So that black coffin harbours its black secret. But over it and round it and about it the light of Whitsuntide sweeps in to scatter all our fears. Why are we afraid? Have we not the gift of the Spirit? Has it not swept in upon us with a mighty wind? Is it not in our heart as a fire? Surely it has become our very own possession, one with our very life. And the Spirit which we now possess is itself the Life of all Life, the Life of the Life beyond death. It is the Eternal Life of God. And yet it is here, as our earnest of the hereafter, as our pledge and guerdon of all that must follow. What will follow we know not. Why should we? We must wait until we experience it in order to know. But whatever it is, it will be the outcome of what we are. It will be the work of the same Spirit who works in us today.
And in the power of the Spirit we are already passed from death to life. Death is behind us, not in front. “Ye were dead.” “Ye were baptized by the Spirit into Christ’s death.” The old sinful self, the man after the flesh, the old Adam in us, is already under the doom of death. It is stricken with a mortal blow. The grip of death has overtaken it. It is given over to death, with its greeds and lusts, with its envies and cruelties, with its meannesses and deceits. It is dead. It must be buried. We can commit it to the worm of destruction, to the avenging fire, without a shudder, without a fear. For it is not ours now. We have shaken ourselves free. We are in the Spirit. We have passed over to the other side. Now, even now, brethren, we are the sons of God; we have the Spirit of Him Who says: “I am the Resurrection and the Life; He that believeth on Me, though he die, yet shall he live. And whoso liveth and believeth on Me shall never die.”
Stand on the strong Word. In its strength you can even now use your remaining days to bury that which is already dead. You can strip off the clinging garments of decay, the deceits of the world, the flesh, and the devil. Has not the Spirit in you convicted you of sin? Has it not shown you the deadly thing that must be rooted out? In this light, this Pentecost, you know your sin, your own personal sin, the sin that is under condemnation.
Well, let this sin go, then. Uproot it. Cut it away. Bury it. Burn it out. Die to it. Kill it. You can, for you are a son of God, and the spirit of sonship will do its good work in you. It will slay in you the thing that offends. It will kill in you that sin which is the only sting in death. It will expel the devil from you who alone has power in death. It gives you the weapon. Trust the sword of the Spirit. Yield to it. Let the dead things go, and lay hold on life. Purify yourself as He bids you Who is pure. Then the old will drop away from you, and the new wonder will begin. You will find yourself already passed from death to life, and far ahead strange possibilities will open out beyond the power of your heart to conceive. For, “it doth not yet appear what you shall be.” Only, you will somehow become aware of what it might mean to become more and more alike to the Lord Jesus Whom you adore, as more and more in the infinite amazement of an ever-growing surprise you learn to see Him as He really is.”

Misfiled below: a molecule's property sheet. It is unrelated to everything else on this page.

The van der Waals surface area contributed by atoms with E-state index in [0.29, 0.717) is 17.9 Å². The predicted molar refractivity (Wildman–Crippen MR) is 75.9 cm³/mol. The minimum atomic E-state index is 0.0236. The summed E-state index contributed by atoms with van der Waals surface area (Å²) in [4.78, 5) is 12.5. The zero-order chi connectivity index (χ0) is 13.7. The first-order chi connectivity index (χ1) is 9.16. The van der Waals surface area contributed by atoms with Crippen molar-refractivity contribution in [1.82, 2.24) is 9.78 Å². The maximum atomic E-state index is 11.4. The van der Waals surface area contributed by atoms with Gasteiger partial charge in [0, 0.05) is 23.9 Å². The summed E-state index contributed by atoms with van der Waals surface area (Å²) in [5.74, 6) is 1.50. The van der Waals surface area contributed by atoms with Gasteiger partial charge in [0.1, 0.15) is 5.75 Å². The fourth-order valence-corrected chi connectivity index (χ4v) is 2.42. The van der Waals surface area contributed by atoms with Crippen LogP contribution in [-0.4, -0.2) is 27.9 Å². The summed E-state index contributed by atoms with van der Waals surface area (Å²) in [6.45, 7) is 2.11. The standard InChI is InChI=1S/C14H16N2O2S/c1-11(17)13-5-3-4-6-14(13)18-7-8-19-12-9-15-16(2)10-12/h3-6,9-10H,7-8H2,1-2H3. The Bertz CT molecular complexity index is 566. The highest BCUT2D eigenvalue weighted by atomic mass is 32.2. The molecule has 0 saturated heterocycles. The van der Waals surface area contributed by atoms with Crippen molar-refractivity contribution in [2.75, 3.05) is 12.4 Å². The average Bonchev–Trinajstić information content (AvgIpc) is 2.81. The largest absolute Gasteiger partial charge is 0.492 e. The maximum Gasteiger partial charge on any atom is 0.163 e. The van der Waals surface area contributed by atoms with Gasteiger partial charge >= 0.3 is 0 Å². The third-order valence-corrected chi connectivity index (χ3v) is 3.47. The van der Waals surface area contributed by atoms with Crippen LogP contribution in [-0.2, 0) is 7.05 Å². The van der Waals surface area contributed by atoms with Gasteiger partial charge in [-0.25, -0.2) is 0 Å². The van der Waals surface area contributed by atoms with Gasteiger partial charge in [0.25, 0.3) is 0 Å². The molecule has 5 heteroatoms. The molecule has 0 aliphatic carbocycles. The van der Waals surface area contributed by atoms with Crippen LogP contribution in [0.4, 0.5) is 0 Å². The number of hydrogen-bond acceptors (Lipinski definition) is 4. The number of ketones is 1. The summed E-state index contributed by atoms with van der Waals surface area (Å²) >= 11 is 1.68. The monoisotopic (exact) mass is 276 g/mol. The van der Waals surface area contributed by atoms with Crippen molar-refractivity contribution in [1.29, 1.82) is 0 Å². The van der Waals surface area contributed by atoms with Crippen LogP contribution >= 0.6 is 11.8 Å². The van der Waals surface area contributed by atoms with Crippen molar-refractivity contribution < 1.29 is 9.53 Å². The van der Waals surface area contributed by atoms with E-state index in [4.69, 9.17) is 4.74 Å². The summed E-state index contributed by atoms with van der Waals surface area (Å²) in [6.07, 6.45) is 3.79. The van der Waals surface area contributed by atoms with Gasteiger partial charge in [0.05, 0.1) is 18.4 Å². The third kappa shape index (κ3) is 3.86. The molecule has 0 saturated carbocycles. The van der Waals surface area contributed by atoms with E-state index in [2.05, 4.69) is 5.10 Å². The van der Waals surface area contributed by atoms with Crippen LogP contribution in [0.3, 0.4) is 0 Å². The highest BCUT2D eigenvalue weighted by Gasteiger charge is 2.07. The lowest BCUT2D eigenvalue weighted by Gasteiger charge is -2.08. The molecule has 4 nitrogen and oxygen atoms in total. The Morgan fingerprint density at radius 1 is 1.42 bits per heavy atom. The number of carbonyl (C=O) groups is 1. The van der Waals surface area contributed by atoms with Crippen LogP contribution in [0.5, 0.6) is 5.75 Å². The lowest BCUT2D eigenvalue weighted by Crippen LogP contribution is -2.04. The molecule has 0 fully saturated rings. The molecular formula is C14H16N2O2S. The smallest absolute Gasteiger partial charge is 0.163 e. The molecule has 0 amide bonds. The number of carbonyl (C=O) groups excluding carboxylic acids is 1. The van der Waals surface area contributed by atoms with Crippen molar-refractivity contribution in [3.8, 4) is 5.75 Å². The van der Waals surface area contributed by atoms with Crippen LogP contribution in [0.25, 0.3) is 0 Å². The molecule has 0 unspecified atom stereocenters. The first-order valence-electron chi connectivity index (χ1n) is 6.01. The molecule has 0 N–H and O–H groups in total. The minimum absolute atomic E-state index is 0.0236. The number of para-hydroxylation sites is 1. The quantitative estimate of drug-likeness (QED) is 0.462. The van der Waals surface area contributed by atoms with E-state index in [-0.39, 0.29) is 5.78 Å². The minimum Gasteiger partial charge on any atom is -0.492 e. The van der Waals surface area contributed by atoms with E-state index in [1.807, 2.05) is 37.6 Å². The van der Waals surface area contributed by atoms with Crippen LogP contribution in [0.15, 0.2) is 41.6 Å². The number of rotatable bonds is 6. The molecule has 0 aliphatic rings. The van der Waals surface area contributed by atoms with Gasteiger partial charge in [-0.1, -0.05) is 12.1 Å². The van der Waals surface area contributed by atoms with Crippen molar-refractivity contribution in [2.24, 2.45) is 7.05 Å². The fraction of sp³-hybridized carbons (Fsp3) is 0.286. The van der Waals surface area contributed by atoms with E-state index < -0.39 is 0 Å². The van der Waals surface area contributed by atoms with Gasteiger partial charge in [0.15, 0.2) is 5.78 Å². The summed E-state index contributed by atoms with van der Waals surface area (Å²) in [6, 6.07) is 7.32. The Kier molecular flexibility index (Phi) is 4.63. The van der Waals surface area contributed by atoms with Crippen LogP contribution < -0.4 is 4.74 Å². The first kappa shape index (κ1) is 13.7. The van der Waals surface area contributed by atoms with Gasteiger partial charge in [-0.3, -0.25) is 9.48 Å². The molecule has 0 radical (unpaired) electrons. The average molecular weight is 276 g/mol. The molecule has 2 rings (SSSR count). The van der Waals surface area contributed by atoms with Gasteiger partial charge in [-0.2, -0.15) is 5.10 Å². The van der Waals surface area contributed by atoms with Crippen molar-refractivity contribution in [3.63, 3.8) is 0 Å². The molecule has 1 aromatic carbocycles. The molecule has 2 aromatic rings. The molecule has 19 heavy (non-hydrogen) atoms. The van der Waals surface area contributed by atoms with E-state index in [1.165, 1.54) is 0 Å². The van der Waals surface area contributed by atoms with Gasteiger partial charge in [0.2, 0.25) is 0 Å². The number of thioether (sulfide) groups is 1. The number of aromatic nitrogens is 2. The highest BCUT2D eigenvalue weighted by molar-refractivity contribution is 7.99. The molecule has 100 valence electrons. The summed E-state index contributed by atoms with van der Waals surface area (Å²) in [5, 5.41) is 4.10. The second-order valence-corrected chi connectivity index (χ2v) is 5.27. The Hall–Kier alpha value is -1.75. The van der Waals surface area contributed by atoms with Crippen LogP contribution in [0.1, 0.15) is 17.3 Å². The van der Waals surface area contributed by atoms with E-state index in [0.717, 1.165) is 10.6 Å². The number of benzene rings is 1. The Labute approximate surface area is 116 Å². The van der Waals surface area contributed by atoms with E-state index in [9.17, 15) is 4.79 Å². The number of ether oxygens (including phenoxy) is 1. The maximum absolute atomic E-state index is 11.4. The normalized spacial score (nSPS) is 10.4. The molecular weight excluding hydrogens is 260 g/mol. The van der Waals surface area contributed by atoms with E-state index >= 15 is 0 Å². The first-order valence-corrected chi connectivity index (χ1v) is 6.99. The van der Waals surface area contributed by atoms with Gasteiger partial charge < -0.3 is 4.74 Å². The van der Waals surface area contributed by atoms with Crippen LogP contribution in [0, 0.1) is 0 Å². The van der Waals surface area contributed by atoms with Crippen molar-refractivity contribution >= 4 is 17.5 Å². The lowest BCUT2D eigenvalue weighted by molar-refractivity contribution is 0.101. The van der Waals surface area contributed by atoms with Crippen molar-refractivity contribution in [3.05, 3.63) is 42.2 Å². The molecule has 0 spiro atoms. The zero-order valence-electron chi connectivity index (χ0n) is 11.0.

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Evolution quotes…an excuse for the cartoon at the end!

“The pathetic thing is that we have scientists who are trying to prove evolution, which no scientist can ever prove.” (Dr Robert Millikan, Nobel Prize winner and eminent evolutionist)

“The theory of evolution suffers from grave defects, which are more and more apparent as time advances. It can no longer square with practical scientific knowledge.” (Dr A Fleishmann, Zoologist, Erlangen University)

“It is good to keep in mind … that nobody has ever succeeded in producing even one new species by the accumulation of micromutations. Darwin’s theory of natural selection has never had any proof, yet it has been universally accepted.” (Prof. R Goldschmidt PhD, DSc Prof. Zoology, University of Calif. in Material Basis of Evolution Yale Univ. Press)

“The theory of the transmutation of species is a scientific mistake, untrue in its facts, unscientific in its method, and mischievous in its tendency.” (Prof. J Agassiz, of Harvard in Methods of Study in Natural History)

“Evolution is baseless and quite incredible.” (Dr Ambrose Fleming, President, British Assoc. Advancement of Science, in The Unleashing of Evolutionary Thought)

It is possible (and, given the Flood, probable) that materials which give radiocarbon dates of tens of thousands of radiocarbon years could have true ages of many fewer calendar years.” (Gerald Aardsman, Ph.D., physicist and C-14 dating specialist)

“We have to admit that there is nothing in the geological records that runs contrary to the views of conservative creationists.” (Evolutionist Edmund Ambrose)

“The best physical evidence that the earth is young is the dwindling resource that evolutionists refuse to admit is dwindling … the magnetic energy in the field of the earth’s dipole magnet … To deny that it is a dwindling resource is phoney science.” (Thomas Barnes Ph.D., physicist)

“No matter how numerous they may be, mutations do not produce any kind of evolution.” (Pierre-Paul Grasse, Evolutionist)

“The likelihood of the formation of life from inanimate matter is one to a number with 40,000 noughts after it … It is big enough to bury Darwinand the whole theory of evolution … if the beginnings of life were not random, they must therefore have been the product of purposeful intelligence.” (Sir Fred Hoyle, astronomer, cosmologist and mathematician, Cambridge University)

“It is easy enough to make up stories, of how one form gave rise to another, and to find reasons why the stages should be favoured by natural selection. But such stories are not part of science, for there is no way of putting them to the test.” (Luther D Sutherland, Darwin’s Enigma, Master Books 1988, p89)